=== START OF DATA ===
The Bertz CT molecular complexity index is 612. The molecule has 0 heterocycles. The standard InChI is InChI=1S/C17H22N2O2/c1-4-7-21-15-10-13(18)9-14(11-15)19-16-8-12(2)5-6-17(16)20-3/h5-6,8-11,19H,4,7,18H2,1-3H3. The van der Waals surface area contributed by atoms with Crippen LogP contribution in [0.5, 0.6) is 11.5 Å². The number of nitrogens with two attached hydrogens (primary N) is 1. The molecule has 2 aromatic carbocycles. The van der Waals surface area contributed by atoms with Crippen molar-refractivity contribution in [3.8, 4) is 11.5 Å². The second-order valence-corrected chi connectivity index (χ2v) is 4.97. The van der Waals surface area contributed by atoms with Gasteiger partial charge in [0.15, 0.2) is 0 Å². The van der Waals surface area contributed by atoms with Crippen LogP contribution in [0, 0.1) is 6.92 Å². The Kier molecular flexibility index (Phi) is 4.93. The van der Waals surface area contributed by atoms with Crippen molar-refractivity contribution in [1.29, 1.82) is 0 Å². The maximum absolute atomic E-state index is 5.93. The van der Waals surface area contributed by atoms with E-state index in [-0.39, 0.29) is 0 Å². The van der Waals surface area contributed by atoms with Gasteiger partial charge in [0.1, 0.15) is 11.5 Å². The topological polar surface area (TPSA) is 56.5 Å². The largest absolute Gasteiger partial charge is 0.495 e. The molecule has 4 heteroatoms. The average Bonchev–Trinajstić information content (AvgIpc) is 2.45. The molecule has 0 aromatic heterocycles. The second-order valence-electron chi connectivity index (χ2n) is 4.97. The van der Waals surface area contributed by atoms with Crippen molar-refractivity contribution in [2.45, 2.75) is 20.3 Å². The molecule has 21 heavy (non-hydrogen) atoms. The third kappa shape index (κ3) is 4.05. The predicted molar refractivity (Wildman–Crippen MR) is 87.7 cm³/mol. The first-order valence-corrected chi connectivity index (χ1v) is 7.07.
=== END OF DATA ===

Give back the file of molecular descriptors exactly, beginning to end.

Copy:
The Bertz CT molecular complexity index is 612. The molecule has 0 heterocycles. The standard InChI is InChI=1S/C17H22N2O2/c1-4-7-21-15-10-13(18)9-14(11-15)19-16-8-12(2)5-6-17(16)20-3/h5-6,8-11,19H,4,7,18H2,1-3H3. The van der Waals surface area contributed by atoms with Crippen LogP contribution in [0.5, 0.6) is 11.5 Å². The number of nitrogens with two attached hydrogens (primary N) is 1. The molecule has 2 aromatic carbocycles. The van der Waals surface area contributed by atoms with Crippen molar-refractivity contribution in [3.8, 4) is 11.5 Å². The second-order valence-corrected chi connectivity index (χ2v) is 4.97. The van der Waals surface area contributed by atoms with Gasteiger partial charge in [0.15, 0.2) is 0 Å². The van der Waals surface area contributed by atoms with Crippen LogP contribution in [0, 0.1) is 6.92 Å². The Kier molecular flexibility index (Phi) is 4.93. The van der Waals surface area contributed by atoms with Crippen molar-refractivity contribution in [1.29, 1.82) is 0 Å². The maximum absolute atomic E-state index is 5.93. The van der Waals surface area contributed by atoms with E-state index in [-0.39, 0.29) is 0 Å². The van der Waals surface area contributed by atoms with Gasteiger partial charge in [0.1, 0.15) is 11.5 Å². The topological polar surface area (TPSA) is 56.5 Å². The largest absolute Gasteiger partial charge is 0.495 e. The molecule has 4 heteroatoms. The average Bonchev–Trinajstić information content (AvgIpc) is 2.45. The molecule has 0 aromatic heterocycles. The second-order valence-electron chi connectivity index (χ2n) is 4.97. The van der Waals surface area contributed by atoms with Crippen molar-refractivity contribution in [2.45, 2.75) is 20.3 Å². The molecule has 21 heavy (non-hydrogen) atoms. The third kappa shape index (κ3) is 4.05. The predicted molar refractivity (Wildman–Crippen MR) is 87.7 cm³/mol. The first-order valence-corrected chi connectivity index (χ1v) is 7.07.